A Fangirl fan

A dusty bookshelf. A discarded library book. A dreary weather forecast. Ordinarily, these three would have little in common but slight alliteration. In reality, it’s Fangirl by Rainbow Rowell. It had been sitting on the shelf in my reading room for more than a year but it hadn’t spoken to me since the day I bought it at the library book sale.  Paying 25¢ for a book means that if you hated it or DFNed it you didn’t lose much. It also means that if you liked it as much as I did, you feel like you missed the opportunity to squeal tires in the get-away car! 

The price aside, the praise for Elanor & Park printed on the back cover convinced me that this was an author who’s writing I wanted to read.  I find it weird that all of the praise for one of her other novels articulates how I feel about Fangirl. I agree with John Green when he says,

“Elanor & Park reminded me not just what it’s like to be young and in love [with a girl], but also what it’s like to be young and in love with a book.” 

So, for me, I identified strongly with the main protagonist, Cath, in this novel as she begins university.  She’s young, naïve, and has a roommate that is dissimilar to her.  She suffers from anxiety that makes it hard for her to socialize, navigate big crowds, and generally put herself out there. Hello, me!  Moving to Toronto from a country town with only two stop lights, that hardly anyone has ever heard of, was terrifying.  I remember clearly my roommates’ and their friends pushing me to come with them to eat, go to the gym, and go into the city.  I chose my college campus in part because it had everything I needed and I’d never have to venture beyond the gates. I, too, made friends and learned to cope, I never did get the super cool, sexy boyfriend until I met Ash. I, like Cath, expected him to realize one day that there is someone out there better and less crazy than me. 

Again, Cath was an easy character for me to identify with because she was so “in love with a book”, the Simon Snow series. She has Simon Snow posters and t-shirts and writes fanfiction based on the story. As for me, I have always been obsessed with Anne of Green Gables. I always wanted to dress like her, be a teacher and a writer like her, I tried to be the most Anne-ish I could be. If you want to see memorabilia, you should check out my reading room. Small wonder of wonders, all of the stories I have tried to write over the years had a very AoGG feel about them.  In many ways, Fangirl reminded me what being young and in love with a book felt like, but I didn’t expect the waves of nostalgia that hit me while reading this book.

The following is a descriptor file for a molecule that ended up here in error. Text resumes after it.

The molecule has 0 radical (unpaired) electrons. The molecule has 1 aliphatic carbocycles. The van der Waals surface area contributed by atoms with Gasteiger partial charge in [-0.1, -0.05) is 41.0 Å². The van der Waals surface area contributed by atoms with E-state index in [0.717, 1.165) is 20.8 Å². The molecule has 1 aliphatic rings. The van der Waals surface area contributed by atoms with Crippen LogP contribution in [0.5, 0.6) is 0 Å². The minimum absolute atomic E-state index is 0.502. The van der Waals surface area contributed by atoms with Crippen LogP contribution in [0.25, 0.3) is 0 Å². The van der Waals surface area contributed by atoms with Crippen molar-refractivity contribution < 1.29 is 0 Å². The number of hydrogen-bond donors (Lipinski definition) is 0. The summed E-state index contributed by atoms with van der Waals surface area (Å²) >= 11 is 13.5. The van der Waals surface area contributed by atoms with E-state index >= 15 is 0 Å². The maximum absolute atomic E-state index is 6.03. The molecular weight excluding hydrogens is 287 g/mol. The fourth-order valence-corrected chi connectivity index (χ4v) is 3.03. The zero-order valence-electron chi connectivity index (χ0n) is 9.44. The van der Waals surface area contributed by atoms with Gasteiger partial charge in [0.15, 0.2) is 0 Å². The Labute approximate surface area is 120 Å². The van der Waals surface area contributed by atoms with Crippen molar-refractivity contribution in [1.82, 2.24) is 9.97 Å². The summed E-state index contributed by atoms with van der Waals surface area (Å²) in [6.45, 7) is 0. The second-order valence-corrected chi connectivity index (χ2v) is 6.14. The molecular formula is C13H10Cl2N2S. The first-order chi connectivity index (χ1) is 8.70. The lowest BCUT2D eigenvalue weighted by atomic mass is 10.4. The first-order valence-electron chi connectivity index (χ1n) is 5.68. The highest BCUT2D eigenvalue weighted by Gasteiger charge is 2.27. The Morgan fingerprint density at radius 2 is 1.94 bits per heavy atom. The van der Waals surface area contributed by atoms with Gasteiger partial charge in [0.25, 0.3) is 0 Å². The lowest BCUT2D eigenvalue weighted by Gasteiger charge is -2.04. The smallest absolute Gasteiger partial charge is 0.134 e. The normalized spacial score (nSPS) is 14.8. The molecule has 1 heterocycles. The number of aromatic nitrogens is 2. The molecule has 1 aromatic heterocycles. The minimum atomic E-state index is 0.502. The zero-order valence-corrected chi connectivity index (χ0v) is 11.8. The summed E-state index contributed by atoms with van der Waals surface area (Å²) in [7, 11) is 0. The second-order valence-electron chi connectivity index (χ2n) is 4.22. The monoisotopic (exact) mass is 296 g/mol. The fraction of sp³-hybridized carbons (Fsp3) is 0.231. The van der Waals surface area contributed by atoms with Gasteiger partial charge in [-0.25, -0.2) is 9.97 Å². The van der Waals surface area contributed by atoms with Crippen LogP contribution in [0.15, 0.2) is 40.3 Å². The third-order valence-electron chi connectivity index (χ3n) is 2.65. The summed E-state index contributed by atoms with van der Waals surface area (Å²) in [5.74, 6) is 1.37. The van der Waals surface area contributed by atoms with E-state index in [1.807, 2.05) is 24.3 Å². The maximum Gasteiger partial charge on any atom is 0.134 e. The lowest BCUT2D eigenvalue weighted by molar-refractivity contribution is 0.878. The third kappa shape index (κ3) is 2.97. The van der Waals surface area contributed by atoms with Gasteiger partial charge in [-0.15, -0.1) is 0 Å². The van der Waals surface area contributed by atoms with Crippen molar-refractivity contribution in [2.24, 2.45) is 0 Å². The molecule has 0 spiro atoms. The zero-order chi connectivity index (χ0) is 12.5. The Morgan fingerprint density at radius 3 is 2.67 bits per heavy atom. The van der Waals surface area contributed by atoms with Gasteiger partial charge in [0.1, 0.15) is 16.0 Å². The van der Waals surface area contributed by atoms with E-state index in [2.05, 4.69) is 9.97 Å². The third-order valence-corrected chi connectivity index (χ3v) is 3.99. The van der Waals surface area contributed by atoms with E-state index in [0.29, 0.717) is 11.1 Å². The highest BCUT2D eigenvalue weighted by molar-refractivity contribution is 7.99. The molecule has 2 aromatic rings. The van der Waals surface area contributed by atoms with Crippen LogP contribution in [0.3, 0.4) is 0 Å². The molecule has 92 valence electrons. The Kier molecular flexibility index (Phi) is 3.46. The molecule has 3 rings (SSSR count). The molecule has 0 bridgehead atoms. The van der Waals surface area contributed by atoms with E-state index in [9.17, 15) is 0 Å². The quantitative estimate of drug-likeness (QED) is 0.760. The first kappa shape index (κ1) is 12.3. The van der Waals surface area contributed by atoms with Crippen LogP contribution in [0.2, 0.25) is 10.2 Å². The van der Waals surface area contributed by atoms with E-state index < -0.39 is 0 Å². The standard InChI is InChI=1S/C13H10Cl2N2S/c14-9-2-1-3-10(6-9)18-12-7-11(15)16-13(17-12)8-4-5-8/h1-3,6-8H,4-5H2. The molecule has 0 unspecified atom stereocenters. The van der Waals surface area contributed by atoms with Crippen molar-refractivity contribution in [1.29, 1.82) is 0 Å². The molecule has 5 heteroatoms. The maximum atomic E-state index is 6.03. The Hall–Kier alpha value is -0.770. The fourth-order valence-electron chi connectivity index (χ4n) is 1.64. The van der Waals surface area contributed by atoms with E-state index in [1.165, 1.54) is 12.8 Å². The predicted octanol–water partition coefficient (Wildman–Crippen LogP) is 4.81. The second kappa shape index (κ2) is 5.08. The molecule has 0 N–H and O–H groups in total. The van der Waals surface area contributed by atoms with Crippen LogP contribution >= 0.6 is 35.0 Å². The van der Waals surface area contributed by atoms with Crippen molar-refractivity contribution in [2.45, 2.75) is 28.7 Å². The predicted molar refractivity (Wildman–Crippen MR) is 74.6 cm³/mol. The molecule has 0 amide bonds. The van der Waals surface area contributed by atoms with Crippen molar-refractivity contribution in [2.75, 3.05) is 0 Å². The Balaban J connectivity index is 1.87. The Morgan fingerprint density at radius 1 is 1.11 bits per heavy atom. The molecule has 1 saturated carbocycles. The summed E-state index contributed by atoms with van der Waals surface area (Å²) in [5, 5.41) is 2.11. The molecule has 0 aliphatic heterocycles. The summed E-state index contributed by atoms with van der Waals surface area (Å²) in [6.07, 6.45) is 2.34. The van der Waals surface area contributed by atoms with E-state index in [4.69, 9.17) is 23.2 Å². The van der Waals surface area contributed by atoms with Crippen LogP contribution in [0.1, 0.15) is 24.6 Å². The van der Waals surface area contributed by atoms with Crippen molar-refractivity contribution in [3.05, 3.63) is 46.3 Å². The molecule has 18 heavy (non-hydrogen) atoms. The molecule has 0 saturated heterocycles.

Rowell writes convincing characters that you care about as soon as you start reading which I wasn’t expecting, honestly.  I haven’t read much YA, other than what I read to my students and my own children, and I enjoyed it a lot more than I anticipated.  I was prepared for wasting my quarter and DFNing this book when I picked it up on Saturday. But Cath, Levi (Reagan’s friend), and Reagan (Cath’s roommate) were relatable and well written.  Each character has some pithy lines and some interesting ways of looking at and dealing with life.  I wasn’t a huge fan of Wren (Cath’s twin) for most of the story, she was bratty and toxic most of the time.  But, her metaphorical “end tables” made me laugh.  By the end of the novel, I was prepared, like Cath, to forget and move on with Wren alongside. The family dis/function in this novel was interesting and absolutely necessary for the existence of Cath(er) and Wren.  Rowell’s writing does, as Petra Mayer suggests, “swing[s] from profane to profound, but it’s always real and always raw.” Elements of harshness are softened by tenderness, humour, and a proper amount of snark. In many ways, reading this novel feels like watching Gilmore GIrls.  You’ve got; the quirky, awkward characters, the literary and pop-culture references, the not so straightforward love story, and the layers of family dynamics. For me, that is a great combo.  Fangirl has a new fan.

While I felt that Cath was definitely a kindred spirit, there was much more to enjoy about this novel. The Simon Snow book series, which is quoted often throughout the book, smacks of Harry Potter fanfiction.  In my mind, Simon is Harry and Baz is Draco Malfoy.  References to Harry Potter and many other famous novels are peppered throughout it’s pages.  It may make me sound booknerdy, but I love finding hat tips to other authors and characters in a book because it creates a connection between fictional worlds and my world of books, like the book I am reading is part of a greater collective, not just standing on its own in isolation.  Plus, I feel super smart if I get the reference and it makes me feel more a part of the character’s world and helps me see them differently and more clearly.